All in all, the cast is exquisite. Pierre gives a poetic yet heroic quality to Caesar, the kind of man that would take you by the hand and lead you to safety. There’s also William Jackson Harper (The Good Place) as Royal, a free man who resides in a proud, independent Black community. Harper is in full dreamboat mode here. Maybe it’s the hat, the sideburns, or the mustache, but the man looks like something out of a romance novel. However, the performance that truly knocked me for a loop was Chase Dillon as Homer, the young Black assistant to Ridgeway who has little sympathy for the people they abduct and force back to the plantations they fled from (not to mention the painful death that almost certainly awaits). All of eleven years old, Dillon equips Homer with an unsettling maturity, like a tiny pragmatic man who’s just quietly getting a job done. There’s a fine line being danced here, because although Homer, being a Black child, still has to monitor and move through a world that despises Blackness, his proximity to whiteness (via Ridgeway’s protection) allows him moments of confident surety that’s rarely afforded to other Black people. When he slides a coin to a previously-uncooperative telegraph operator, he does it with a look far beyond his years, which could be considered merely precocious until one remembers that the sentiment fueling that sliver of cockiness is the oppression of the people who look exactly like him. I look forward to whatever Dillon decides to take on in the future should he continue acting, because it will surely be magnificent.
The most well-known name is arguably Joel Edgerton, who portrays Ridgeway with all of the complexity necessary for the audience to spend such a significant amount of time with such a deplorable human being. It’s such a substantial amount of time that I felt taken aback by the decision to commit multiple episodes (either solely or heavily) to him. For a series that already feels overly long—all of the major beats could have easily been done in eight episodes—having a series that’s intended to revolve around the plight of a young Black woman trying to escape from a life of slavery be pivoted to the white man intent on bringing her back to it is perplexing to me. Edgerton is certainly a fascinating performer, and I welcome his presence on screen, but the intensive foray into his background feels like a bit of a teeth-gnashing detour.
With that said, it is difficult (some would say disingenuous) to depict the enslavement of Black people without touching on the beneficiaries of that godforsaken system. As horrible as the violence is, what is almost as chilling are the many, many white people who insist that the torture they put these people through is somehow for their own good. When Cora and Caesar find themselves in what appears to be a safe haven, only to realize there’s something more insidious at work, the seemingly-benevolent white man asks Caesar, “Would you rather go back to the plantation?” The memory of those horrors wielded like a cudgel to force him to acquiesce and stay silent in the wake of other people’s suffering. Jenkins makes sure to also focus on the identities and stations of the perpetrators, including a soft-spoken white woman with a decidedly predatory look in her eyes, and an Irish woman who uses white Americans’ hatred of Black people to…shall we say mixed results.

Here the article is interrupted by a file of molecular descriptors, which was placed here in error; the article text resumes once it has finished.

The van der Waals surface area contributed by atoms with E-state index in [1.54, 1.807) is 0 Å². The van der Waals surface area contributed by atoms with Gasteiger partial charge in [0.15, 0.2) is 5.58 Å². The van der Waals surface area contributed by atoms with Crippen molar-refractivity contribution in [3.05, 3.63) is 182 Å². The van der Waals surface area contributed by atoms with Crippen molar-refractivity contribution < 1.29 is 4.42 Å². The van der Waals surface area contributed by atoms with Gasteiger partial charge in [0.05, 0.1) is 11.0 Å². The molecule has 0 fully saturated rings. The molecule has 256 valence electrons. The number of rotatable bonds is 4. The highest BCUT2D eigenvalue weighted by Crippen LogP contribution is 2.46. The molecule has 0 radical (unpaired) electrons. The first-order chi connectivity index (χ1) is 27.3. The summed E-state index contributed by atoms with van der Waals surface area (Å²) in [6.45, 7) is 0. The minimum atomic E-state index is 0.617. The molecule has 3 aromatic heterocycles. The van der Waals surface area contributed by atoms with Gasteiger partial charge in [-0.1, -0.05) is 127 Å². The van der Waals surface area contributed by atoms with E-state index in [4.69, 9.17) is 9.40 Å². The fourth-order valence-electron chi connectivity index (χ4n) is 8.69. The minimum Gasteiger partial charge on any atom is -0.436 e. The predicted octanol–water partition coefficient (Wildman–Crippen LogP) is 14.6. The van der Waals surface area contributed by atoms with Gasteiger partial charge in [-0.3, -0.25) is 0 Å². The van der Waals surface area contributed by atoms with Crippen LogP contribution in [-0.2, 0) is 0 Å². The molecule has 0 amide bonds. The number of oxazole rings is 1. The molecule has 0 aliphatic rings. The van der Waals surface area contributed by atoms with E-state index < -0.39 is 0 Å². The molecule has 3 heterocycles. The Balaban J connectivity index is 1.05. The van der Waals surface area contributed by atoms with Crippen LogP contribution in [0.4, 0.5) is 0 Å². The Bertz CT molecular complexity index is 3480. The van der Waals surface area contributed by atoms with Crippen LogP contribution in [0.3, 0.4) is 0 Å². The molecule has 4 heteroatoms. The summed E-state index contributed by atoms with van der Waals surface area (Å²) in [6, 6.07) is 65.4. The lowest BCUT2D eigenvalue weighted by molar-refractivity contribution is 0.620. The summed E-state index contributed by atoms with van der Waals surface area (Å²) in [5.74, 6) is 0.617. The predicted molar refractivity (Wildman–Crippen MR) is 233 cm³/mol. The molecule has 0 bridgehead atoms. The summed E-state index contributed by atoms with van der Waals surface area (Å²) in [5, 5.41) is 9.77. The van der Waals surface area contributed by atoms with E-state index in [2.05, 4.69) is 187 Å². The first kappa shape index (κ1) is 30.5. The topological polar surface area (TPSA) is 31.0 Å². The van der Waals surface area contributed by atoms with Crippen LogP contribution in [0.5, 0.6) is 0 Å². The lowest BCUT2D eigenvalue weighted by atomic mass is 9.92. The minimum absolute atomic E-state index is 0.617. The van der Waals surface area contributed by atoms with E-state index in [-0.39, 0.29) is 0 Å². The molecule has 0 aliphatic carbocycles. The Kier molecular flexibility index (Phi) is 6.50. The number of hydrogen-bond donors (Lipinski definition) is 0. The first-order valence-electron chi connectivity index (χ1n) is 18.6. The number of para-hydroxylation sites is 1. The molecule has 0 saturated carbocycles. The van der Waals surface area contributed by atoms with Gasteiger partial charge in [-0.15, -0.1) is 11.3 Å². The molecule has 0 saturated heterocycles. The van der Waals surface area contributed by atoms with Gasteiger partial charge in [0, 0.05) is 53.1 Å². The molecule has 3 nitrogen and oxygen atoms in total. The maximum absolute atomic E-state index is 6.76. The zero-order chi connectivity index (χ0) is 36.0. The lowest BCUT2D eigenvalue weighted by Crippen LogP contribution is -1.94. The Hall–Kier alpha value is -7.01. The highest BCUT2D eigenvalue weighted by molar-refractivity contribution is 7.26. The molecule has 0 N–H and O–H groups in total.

Despite the fact that this series is hard to watch at times, there is something of value offered here. With that said, I understand and sympathize with those who are unable or unwilling to watch. Although offerings of hope are rare, when they occur it feels like a ray of sunshine on a frigid day. When Royal looks at Cora and warmly tells her, “Ain’t nothing in this world Black folk can’t do,” it’s an incredibly heartening moment. The optimism is fleeting—a sad parallel to the continued struggle against the present-day system that slavery eventually transformed itself into—but by the series’ end, it’s clear that Jenkins wants to leave viewers with a sense of hope. Hope is certainly a sentiment that we can all use in these challenging times, even if not all of us can tolerate this particular vehicle it’s delivered in.
All ten episodes of The Underground Railroad are available to stream on Amazon Prime.
Kaleena Rivera is a tv and film writer. When she isn’t screaming at execs to put William Jackson Harper in a rom-com, you cowards, you can find her on Twitter here.
Header Image Source: Amazon Studios